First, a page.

Only slight note of caution would be the effect of having to move the cats twice in a relatively short period of time. Depending on how things work out, I'd be tempted to keep them in until you reach your final home.
In terms of pets and children, I completely agree with procrastinator. Our cat is not the friendliest animal (although I am typing this now that said cat has vacated her position heating up my Macbook to nuclear temperatures!) and he has to approach her on her terms, and be very gentle with her. Sometimes she will go in and sleep on his bed, which he adores, but other times she wants nothing to do with any of us. That's cats for you!
We rent with two dogs and cat that adopted us in December.
We had a few refusals when we first started looking, but we paid extra on the deposit and its in our contact we will pay for/repair any damage (not that my dogs would do any damage, they
are lazy arses sleep all the time!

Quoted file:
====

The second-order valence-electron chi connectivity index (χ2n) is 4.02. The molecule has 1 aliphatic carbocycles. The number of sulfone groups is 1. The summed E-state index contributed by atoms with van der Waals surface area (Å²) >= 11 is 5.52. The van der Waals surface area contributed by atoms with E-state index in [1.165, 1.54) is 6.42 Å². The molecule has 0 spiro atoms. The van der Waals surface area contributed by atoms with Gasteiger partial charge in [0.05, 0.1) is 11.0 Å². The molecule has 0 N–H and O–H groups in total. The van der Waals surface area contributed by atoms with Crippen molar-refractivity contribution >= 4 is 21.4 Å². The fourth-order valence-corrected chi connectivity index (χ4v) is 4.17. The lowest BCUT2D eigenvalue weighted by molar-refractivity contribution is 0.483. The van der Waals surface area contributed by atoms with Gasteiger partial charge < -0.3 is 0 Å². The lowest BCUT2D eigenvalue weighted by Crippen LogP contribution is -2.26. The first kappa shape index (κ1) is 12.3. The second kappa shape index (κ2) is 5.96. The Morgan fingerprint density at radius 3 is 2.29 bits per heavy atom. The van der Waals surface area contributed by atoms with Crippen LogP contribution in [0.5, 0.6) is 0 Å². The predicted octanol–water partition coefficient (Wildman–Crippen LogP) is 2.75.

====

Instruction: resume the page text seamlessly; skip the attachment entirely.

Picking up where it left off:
Luckily kitten cat has shown no inclination to scratch carpet or wallpaper and we make sure flea treatment is up to date.
Everytime the landlord has been round (he lives in same road) the house and garden have
somehow been spotless.
We rent and have two cats. We didn't tell our landlord we were getting them because our contract specifies no pets and we'd have been heartbroken if he'd said no. They went to my mum's house for the afternoon and we hid all their stuff (bed, bowls etc.), and made sure DS was at nursery so he wouldn't spill the beans (!), when we had our last inspection. We are in the process of buying our own house so soon it won't be an issue.
I don't think you should lie to a LL about pets.
I'm very allergic to fur and I'd want to know if there'd been animals previously, if I moved into a rented place.
We are landlords, and will accept cats, subject to an additional clause in the lease regarding cleaning/damage. We wouldn't be happy if someone lied to us though about having pets, we'd much rather know.